15th May 2019
The 25th of May marks the one-year anniversary since the European Union’s General Data Protection Regulation (GDPR) came into effect. The run-up to GDPR felt huge, with some companies going into full panic mode trying to work out what they would need to do in order to be compliant. One year on it seems the hype has died down and we have begun to hear less and less about it. So, what have we learnt over the past year and have companies got to grips with compliance requirements for data collection and processing?
Has it actually worked?
According to the 2019 Cyber Security Breaches Survey by the UK’s Department for Digital, Culture, Media and Sport the number of breaches has reduced to 32%, down from 43% the previous year. The government has said that these results are due to the increase in Cybersecurity Awareness driven by GDPR.
However, it isn’t all positive.
GDPR hasn’t all been positive as it has led to a significant increase in the number of personal data breaches reported to the ICO. In December the ICO reported that the number of complaints from the public had increased from 9,000 to 19,000 in a comparable six-month period. This has resulted in the ICO workload significantly increasing and they have a lot more reports to filter through, meaning they are processing these complaints a lot later than they have been filed.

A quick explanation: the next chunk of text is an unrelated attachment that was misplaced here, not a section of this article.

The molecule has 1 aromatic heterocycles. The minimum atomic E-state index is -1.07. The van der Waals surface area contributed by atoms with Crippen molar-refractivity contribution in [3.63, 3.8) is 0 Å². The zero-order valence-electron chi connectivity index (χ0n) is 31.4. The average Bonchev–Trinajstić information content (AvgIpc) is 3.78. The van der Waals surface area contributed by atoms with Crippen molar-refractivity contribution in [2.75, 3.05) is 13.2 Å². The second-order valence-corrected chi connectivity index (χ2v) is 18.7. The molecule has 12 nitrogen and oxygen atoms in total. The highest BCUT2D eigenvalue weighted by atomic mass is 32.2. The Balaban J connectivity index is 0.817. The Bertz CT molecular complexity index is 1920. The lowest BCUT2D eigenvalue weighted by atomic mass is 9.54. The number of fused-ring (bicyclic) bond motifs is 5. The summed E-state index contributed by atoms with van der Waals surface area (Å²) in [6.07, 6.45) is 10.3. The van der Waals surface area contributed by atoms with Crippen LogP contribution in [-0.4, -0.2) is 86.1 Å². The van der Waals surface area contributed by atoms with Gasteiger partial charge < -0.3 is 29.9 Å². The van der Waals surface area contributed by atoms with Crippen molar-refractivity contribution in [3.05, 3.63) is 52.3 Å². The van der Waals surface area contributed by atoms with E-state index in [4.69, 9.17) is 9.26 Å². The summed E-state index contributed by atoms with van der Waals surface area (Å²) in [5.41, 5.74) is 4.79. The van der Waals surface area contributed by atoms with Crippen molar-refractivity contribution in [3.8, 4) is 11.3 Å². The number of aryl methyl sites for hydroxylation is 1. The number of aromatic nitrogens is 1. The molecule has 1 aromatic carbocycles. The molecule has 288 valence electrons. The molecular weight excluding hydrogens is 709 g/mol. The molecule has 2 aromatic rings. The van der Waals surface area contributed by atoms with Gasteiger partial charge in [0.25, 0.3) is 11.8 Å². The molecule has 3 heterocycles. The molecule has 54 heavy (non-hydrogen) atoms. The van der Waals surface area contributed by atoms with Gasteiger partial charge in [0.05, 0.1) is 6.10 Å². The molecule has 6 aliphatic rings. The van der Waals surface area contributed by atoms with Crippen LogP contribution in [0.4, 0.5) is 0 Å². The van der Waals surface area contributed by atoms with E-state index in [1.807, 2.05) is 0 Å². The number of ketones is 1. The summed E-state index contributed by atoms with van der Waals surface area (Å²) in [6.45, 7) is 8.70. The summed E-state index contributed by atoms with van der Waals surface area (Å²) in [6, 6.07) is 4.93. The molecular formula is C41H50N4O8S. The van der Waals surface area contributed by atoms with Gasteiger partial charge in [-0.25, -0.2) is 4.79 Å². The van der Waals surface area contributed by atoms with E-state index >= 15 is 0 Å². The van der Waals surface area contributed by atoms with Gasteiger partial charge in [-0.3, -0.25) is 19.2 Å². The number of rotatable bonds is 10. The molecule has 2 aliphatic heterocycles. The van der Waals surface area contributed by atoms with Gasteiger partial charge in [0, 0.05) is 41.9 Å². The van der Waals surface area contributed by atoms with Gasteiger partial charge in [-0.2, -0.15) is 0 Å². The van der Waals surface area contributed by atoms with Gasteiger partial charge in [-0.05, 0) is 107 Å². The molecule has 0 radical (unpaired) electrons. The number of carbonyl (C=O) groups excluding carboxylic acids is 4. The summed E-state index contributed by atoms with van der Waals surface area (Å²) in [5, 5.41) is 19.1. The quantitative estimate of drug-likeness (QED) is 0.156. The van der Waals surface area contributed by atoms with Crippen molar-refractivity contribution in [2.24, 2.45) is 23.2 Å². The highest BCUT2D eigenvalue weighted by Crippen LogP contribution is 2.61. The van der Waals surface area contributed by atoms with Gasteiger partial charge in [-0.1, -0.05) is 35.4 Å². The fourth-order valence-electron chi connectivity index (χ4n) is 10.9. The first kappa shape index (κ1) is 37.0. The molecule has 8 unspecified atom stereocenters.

Sanctions for failing to comply with the GDPR requirements include fines of up to 10 million euros or up to 2 percent of the total worldwide annual turnover, whichever is higher. A couple of months ago the European Commission report showed that there had been 60,000 reported breaches since GDPR came into effect. 91 fines have been issued, one of which being a 50 million fine against Google. Most of the other fines were around the 5000 euro mark. Germany took the bulk of the fines with 60 being issued to companies there. Because of the amount of reported breaches, there are still loads to go through, so we expect to see more fines being issued soon.
Are companies still not getting to grips with GDPR?
Even though the hype of GDPR has died down, companies still need to make sure they are keeping the momentum going and ensure they are still complying. According to Dell Technologies Research, 31% of business leaders do not trust their own organisation to effectively comply with GDPR. For micro and SME businesses, GDPR can be particularly difficult to manage. IRIS FMP has developed a simple, cost-effective GDPR HR toolkit to help smaller UK businesses start to comply with GDPR, and international companies making their first foray into Europe.
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